Monday, November 13, 2006

The Whoopee Cushion Incident

If you know my husband, you know he's a quirky guy. I've never met anyone else who so wholly exemplifies that "big kid," lighthearted approach to life, and yet inspires complete confidence in his ability to be responsible and conscientious when it counts.

Still, the "big kid" can be interesting to live with...

Over the last few months, SuperHusband and I have been remodeling our office. We've added built-ins all around the room, including a countertop desk with computer and sewing machine stations, cabinet uppers, and my favorite piece -- a custom designed island against the opposite wall. It incorporates space for the mountains of paperwork we generate (six lateral file drawers), a nice large work surface for projects (especially my sewing and his mat-cutting), and nooks and crannies for all those large or awkward-shaped tools we use.

As excited as we are about this monolithic undertaking, it's forced us to confront the mounds of disorganized stuff that had taken over the deep dark hiding places of our home. We're finding things we'd long since forgotten -- old books, broken childhood artifacts, and well, other useless items.

I came across one such item last week as SuperHusband and I combed through boxes. I rolled my eyes as I pulled a massive whoopee cushion -- the largest I'd ever seen, about the size of a basketball -- from one of the bins.

"Honey, you don't need the whoopee cushion do you?" I asked with just a tiny hint of sarcastic emphasis on the word need. "We can get rid of it, right?"

A shadow came over his face.

"Yeah, I guess," he said. "Just let me do it one more time."

I stifled a giggle.

"Okay," I said.

Just then, my cellphone rang. On the other end of the line was the PR representative for a prominent local non-profit (the Special Operations Warrior Foundation) that raises money to take care of the families of fallen special operations troops.

Every year, this group hosts a charity fundraiser at a gorgeous beachside conference center on Okaloosa Island. We've never had the opportunity to attend, because the fee is approximately $100 per plate just to get in. But this year fortune smiled. A few months ago, the Foundation's president heard me sing the national anthem at an event on base. A few days later, his PR rep contacted me about singing at the dinner.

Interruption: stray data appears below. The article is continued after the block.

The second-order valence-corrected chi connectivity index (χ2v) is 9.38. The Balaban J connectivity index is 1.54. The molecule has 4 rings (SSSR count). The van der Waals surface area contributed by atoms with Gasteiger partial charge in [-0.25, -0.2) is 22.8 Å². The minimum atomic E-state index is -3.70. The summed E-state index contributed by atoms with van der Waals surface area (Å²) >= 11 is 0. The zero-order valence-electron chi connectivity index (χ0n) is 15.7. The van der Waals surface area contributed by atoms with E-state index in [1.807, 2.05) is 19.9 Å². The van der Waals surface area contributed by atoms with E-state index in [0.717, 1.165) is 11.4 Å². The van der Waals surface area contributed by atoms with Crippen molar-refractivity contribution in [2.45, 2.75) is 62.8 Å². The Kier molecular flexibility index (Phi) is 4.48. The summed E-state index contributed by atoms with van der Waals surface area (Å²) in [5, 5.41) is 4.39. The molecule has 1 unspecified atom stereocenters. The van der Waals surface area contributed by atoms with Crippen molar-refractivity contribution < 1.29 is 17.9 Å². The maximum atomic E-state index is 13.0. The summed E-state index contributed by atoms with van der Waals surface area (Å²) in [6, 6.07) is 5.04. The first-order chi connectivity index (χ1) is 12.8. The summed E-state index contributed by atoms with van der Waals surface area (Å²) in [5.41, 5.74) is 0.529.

So, on my cellphone, Ms. R. had called to ask if I could send her some information for the event's program. As she spoke, I walked back toward the office. Type-A and task-oriented, I determined to continue sorting even while conducting business.

My foot had barely crossed the threshold into the room when the deafening roar of the world's largest whoopee cushion shook the foundations of our home.

The sound so overpowered the airwaves that Ms. R -- on the other end of the phone -- stopped mid-sentence and waited for the blast wave to pass. (Although I realize it's just my highly-embarrassed mind playing tricks, I could have sworn it lasted for 20 minutes.) A shocked silence of perhaps five seconds followed.

I don't know that I've ever been so mortified in my life as I tried to explain in spluttering, broken sentences the events that had transpired. (Days later, when I spoke to her again, I would continue to apologize profusely.)
*** Epilogue ***
SuperHusband blames my mother: Apparently, he couldn't fathom that I'd get a weekday morning call from anyone else.

"It your fault, Gran," he says mischievously to her. "It was supposed to be you."

As for the offensive weapon, well, my sweetheart was so proud of his antics that he decided he simply couldn't part with it. He proudly took it to work with him when he left to fly that afternoon.


  1. I love it! I was a whoopie cushion for Halloween! Keith can borrow the costume if he wants for next year.

    Can't wait to see you in a few weeks!


  2. I have been sitting here laughing until tears came to my eyes. That was the funniest thing I have read in a while.

  3. YAY! :) Believe me, now that I'm past the dinner -- which has its own drama to report -- I can look back and laugh, too.

  4. Olivia, that was hilarious.


  5. Olivia, This is your bro Jauffer, and I will agree that was exceedingly funny! I would expect no less of Keith, but as you so well put, know him, I also have the utmost confidence in him when IT'S important. When it "ain't" important though, he will be the first to make ya laugh.


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